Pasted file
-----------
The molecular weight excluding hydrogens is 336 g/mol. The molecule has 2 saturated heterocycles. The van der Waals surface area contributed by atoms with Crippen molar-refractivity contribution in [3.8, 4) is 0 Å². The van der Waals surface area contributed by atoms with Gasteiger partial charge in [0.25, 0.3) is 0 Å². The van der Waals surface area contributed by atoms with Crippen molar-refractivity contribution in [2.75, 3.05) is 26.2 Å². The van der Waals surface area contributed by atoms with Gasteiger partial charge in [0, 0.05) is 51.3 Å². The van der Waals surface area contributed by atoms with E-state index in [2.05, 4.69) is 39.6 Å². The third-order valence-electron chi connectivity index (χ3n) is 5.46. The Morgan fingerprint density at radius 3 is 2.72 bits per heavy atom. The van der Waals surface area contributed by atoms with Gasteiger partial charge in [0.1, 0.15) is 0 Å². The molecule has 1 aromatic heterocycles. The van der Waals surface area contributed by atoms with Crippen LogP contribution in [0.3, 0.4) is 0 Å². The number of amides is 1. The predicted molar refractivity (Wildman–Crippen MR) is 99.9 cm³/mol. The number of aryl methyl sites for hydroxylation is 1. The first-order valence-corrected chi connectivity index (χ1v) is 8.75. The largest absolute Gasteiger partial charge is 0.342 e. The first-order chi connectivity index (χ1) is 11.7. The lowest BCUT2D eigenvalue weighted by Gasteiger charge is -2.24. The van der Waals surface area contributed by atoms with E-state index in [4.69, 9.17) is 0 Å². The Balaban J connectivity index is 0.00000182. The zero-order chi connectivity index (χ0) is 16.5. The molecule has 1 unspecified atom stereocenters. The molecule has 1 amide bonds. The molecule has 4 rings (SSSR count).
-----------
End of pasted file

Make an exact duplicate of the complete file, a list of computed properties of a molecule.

The molecular weight excluding hydrogens is 336 g/mol. The molecule has 2 saturated heterocycles. The van der Waals surface area contributed by atoms with Crippen molar-refractivity contribution in [3.8, 4) is 0 Å². The van der Waals surface area contributed by atoms with Gasteiger partial charge in [0.25, 0.3) is 0 Å². The van der Waals surface area contributed by atoms with Crippen molar-refractivity contribution in [2.75, 3.05) is 26.2 Å². The van der Waals surface area contributed by atoms with Gasteiger partial charge in [0, 0.05) is 51.3 Å². The van der Waals surface area contributed by atoms with E-state index in [2.05, 4.69) is 39.6 Å². The third-order valence-electron chi connectivity index (χ3n) is 5.46. The Morgan fingerprint density at radius 3 is 2.72 bits per heavy atom. The van der Waals surface area contributed by atoms with Gasteiger partial charge in [0.1, 0.15) is 0 Å². The molecule has 1 aromatic heterocycles. The van der Waals surface area contributed by atoms with Crippen LogP contribution in [0.3, 0.4) is 0 Å². The number of amides is 1. The predicted molar refractivity (Wildman–Crippen MR) is 99.9 cm³/mol. The number of aryl methyl sites for hydroxylation is 1. The first-order valence-corrected chi connectivity index (χ1v) is 8.75. The largest absolute Gasteiger partial charge is 0.342 e. The first-order chi connectivity index (χ1) is 11.7. The lowest BCUT2D eigenvalue weighted by Gasteiger charge is -2.24. The van der Waals surface area contributed by atoms with E-state index in [4.69, 9.17) is 0 Å². The Balaban J connectivity index is 0.00000182. The zero-order chi connectivity index (χ0) is 16.5. The molecule has 1 unspecified atom stereocenters. The molecule has 1 amide bonds. The molecule has 4 rings (SSSR count).